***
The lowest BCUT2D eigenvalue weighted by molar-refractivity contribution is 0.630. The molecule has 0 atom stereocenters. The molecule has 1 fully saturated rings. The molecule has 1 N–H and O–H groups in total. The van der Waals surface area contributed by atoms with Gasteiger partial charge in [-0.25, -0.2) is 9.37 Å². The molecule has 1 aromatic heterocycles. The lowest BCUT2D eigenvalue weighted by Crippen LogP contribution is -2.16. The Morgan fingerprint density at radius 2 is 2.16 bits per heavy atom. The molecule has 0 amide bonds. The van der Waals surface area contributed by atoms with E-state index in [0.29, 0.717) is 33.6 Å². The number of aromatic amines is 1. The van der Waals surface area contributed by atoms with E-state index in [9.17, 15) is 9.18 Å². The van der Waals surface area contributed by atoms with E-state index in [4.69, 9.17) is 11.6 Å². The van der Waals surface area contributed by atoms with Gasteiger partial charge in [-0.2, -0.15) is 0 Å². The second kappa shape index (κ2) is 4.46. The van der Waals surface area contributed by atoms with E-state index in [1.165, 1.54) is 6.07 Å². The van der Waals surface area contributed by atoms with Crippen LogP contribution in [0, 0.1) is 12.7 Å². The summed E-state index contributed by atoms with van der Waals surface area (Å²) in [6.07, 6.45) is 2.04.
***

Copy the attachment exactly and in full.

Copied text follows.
The lowest BCUT2D eigenvalue weighted by molar-refractivity contribution is 0.630. The molecule has 0 atom stereocenters. The molecule has 1 fully saturated rings. The molecule has 1 N–H and O–H groups in total. The van der Waals surface area contributed by atoms with Gasteiger partial charge in [-0.25, -0.2) is 9.37 Å². The molecule has 1 aromatic heterocycles. The lowest BCUT2D eigenvalue weighted by Crippen LogP contribution is -2.16. The Morgan fingerprint density at radius 2 is 2.16 bits per heavy atom. The molecule has 0 amide bonds. The van der Waals surface area contributed by atoms with E-state index in [0.29, 0.717) is 33.6 Å². The number of aromatic amines is 1. The van der Waals surface area contributed by atoms with E-state index in [9.17, 15) is 9.18 Å². The van der Waals surface area contributed by atoms with E-state index in [4.69, 9.17) is 11.6 Å². The van der Waals surface area contributed by atoms with Gasteiger partial charge in [-0.2, -0.15) is 0 Å². The second kappa shape index (κ2) is 4.46. The van der Waals surface area contributed by atoms with E-state index in [1.165, 1.54) is 6.07 Å². The van der Waals surface area contributed by atoms with Crippen LogP contribution in [0, 0.1) is 12.7 Å². The summed E-state index contributed by atoms with van der Waals surface area (Å²) in [6.07, 6.45) is 2.04.